3. Though Paul, as a church planter, did not personally claim this right (1 Corinthians 9:12; 2 Corinthians 11:7; 1 Thessalonians 2:9), he did teach it as an obligation for the church (1 Corinthians 9:4; 1 Timothy 5:17-18), and rejoiced when the un-coerced Philippians sent him a generous gift to support his ministry (Philippians 4:10-14).
B. Underlying Principle: God knows if you are investing your resources according to the desires of the flesh or according to the leading of the Spirit and will bless each one accordingly. Therefore, don’t grow weary in giving to the needs of your spiritual leaders because you will reap spiritual blessings (7-9).
1. The law of sowing and reaping: God knows how you’re using your money and promises a richer experience of eternal life to all who use their money in the other-centered ways the Spirit directs rather than the self-centered ways the flesh desires.
Note: The term “eternal life” has two different aspects to it—quantitative and qualitative. It is the life of God that He shares with those who believe in His Son. Quantitatively, it is the life of God that will never end we receive by faith (John 10:28ff). Qualitatively, it is the rich experience of that life that depends on walking in fellowship with God (John 10:10). I believe it’s this second sense that Paul is using “eternal life” here.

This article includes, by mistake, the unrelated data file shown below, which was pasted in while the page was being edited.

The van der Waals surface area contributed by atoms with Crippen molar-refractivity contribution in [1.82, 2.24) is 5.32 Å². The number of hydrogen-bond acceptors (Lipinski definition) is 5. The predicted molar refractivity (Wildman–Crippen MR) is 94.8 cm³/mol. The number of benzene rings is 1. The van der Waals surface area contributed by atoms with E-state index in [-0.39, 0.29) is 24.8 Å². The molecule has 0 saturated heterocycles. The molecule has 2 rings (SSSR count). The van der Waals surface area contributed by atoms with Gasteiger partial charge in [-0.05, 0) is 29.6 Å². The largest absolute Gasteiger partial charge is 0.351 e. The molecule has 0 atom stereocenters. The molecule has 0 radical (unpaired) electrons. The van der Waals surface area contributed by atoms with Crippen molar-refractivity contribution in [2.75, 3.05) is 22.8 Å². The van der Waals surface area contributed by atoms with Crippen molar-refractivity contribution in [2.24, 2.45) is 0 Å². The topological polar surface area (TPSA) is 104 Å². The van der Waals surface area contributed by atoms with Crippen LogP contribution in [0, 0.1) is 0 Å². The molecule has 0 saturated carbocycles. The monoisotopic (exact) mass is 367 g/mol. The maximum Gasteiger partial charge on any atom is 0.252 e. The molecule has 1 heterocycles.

2. So don’t be preoccupied with what you’re giving up, that will cause you to grow weary in doing this good thing. Be preoccupied with what you’re gaining as you deepen your relationship with God and experience more of what the Spirit wants you to experience through your new life in Christ.
C. Concluding Burden-Bearing Command: Take every opportunity to bear someone’s burdens, especially your fellow-Christians in your community of faith (10).
II. How Grace Works in Community: Liberated Christians who are living by the Spirit will give to the physical needs of their spiritual leaders and look for opportunities to do good, especially to the household of faith.
A. The best way to stabilize the finances of a local assembly is not by programs, threats, and manipulation. The best way to stabilize the finances of a local assembly is to make disciples who trust grace and know how to walk in the Spirit.
B. When the command to financially support the spiritual leaders is ignored in a local church, everyone loses because the leaders will be distracted by physical needs.
Who ever serves in the army at his own expense? Who plants a vineyard and does not eat its fruit? Who tends a flock and does not consume its milk? Am I saying these things only on the basis of common sense,or does the law not say this as well? For it is written in the law of Moses, “Do not muzzle an ox while it is treading out the grain.”God is not concerned here about oxen, is he? Or is he not surely speaking for our benefit? It was written for us, because the one plowing and threshing ought to work in hope of enjoying the harvest. If we sowed spiritual blessings among you, is it too much to reap material things from you? (1 Corinthians 9:7-11)
C. The Principle of Sowing and Reaping reveals the absurdity of “not talking about money in church.” Christians need to know that God is interested in their finances and that their use of money is connected to their experience of eternal life.
D. The Spirit-controlled Christian is always on the lookout for someone to help, especially his or her fellow-Christian.